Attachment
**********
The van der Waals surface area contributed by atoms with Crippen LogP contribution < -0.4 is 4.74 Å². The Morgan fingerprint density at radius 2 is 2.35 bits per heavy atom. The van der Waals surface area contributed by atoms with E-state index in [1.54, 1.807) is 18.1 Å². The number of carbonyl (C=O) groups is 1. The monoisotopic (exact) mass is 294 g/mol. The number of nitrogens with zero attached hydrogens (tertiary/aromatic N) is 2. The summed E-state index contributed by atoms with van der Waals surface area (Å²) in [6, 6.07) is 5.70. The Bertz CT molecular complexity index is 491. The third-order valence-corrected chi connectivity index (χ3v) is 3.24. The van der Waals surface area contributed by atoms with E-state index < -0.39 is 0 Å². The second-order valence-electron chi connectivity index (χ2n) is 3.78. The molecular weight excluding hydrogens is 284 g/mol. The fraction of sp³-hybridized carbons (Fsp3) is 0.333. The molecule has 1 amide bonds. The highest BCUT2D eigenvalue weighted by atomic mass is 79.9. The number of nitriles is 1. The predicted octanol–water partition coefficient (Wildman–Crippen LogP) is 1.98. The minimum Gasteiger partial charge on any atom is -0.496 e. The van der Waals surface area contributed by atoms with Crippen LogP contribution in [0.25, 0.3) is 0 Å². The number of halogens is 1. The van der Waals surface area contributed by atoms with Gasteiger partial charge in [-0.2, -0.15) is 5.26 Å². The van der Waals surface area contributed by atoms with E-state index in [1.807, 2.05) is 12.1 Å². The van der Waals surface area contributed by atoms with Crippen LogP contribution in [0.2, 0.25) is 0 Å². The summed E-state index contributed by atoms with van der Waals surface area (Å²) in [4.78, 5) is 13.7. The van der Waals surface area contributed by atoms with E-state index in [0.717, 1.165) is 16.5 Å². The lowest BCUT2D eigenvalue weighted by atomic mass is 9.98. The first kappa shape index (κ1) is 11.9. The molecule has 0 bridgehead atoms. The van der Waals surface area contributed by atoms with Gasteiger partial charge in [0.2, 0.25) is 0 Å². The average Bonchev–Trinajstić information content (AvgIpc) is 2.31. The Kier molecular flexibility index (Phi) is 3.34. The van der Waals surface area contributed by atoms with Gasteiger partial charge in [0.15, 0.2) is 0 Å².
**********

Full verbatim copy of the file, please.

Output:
The van der Waals surface area contributed by atoms with Crippen LogP contribution < -0.4 is 4.74 Å². The Morgan fingerprint density at radius 2 is 2.35 bits per heavy atom. The van der Waals surface area contributed by atoms with E-state index in [1.54, 1.807) is 18.1 Å². The number of carbonyl (C=O) groups is 1. The monoisotopic (exact) mass is 294 g/mol. The number of nitrogens with zero attached hydrogens (tertiary/aromatic N) is 2. The summed E-state index contributed by atoms with van der Waals surface area (Å²) in [6, 6.07) is 5.70. The Bertz CT molecular complexity index is 491. The third-order valence-corrected chi connectivity index (χ3v) is 3.24. The van der Waals surface area contributed by atoms with E-state index < -0.39 is 0 Å². The second-order valence-electron chi connectivity index (χ2n) is 3.78. The molecular weight excluding hydrogens is 284 g/mol. The fraction of sp³-hybridized carbons (Fsp3) is 0.333. The molecule has 1 amide bonds. The highest BCUT2D eigenvalue weighted by atomic mass is 79.9. The number of nitriles is 1. The predicted octanol–water partition coefficient (Wildman–Crippen LogP) is 1.98. The minimum Gasteiger partial charge on any atom is -0.496 e. The van der Waals surface area contributed by atoms with Crippen LogP contribution in [0.25, 0.3) is 0 Å². The number of halogens is 1. The van der Waals surface area contributed by atoms with Gasteiger partial charge in [-0.2, -0.15) is 5.26 Å². The van der Waals surface area contributed by atoms with E-state index in [1.807, 2.05) is 12.1 Å². The van der Waals surface area contributed by atoms with Crippen LogP contribution in [0.2, 0.25) is 0 Å². The summed E-state index contributed by atoms with van der Waals surface area (Å²) in [4.78, 5) is 13.7. The van der Waals surface area contributed by atoms with E-state index in [0.717, 1.165) is 16.5 Å². The lowest BCUT2D eigenvalue weighted by atomic mass is 9.98. The first kappa shape index (κ1) is 11.9. The molecule has 0 bridgehead atoms. The van der Waals surface area contributed by atoms with Gasteiger partial charge in [0.2, 0.25) is 0 Å². The average Bonchev–Trinajstić information content (AvgIpc) is 2.31. The Kier molecular flexibility index (Phi) is 3.34. The van der Waals surface area contributed by atoms with Gasteiger partial charge in [0.15, 0.2) is 0 Å².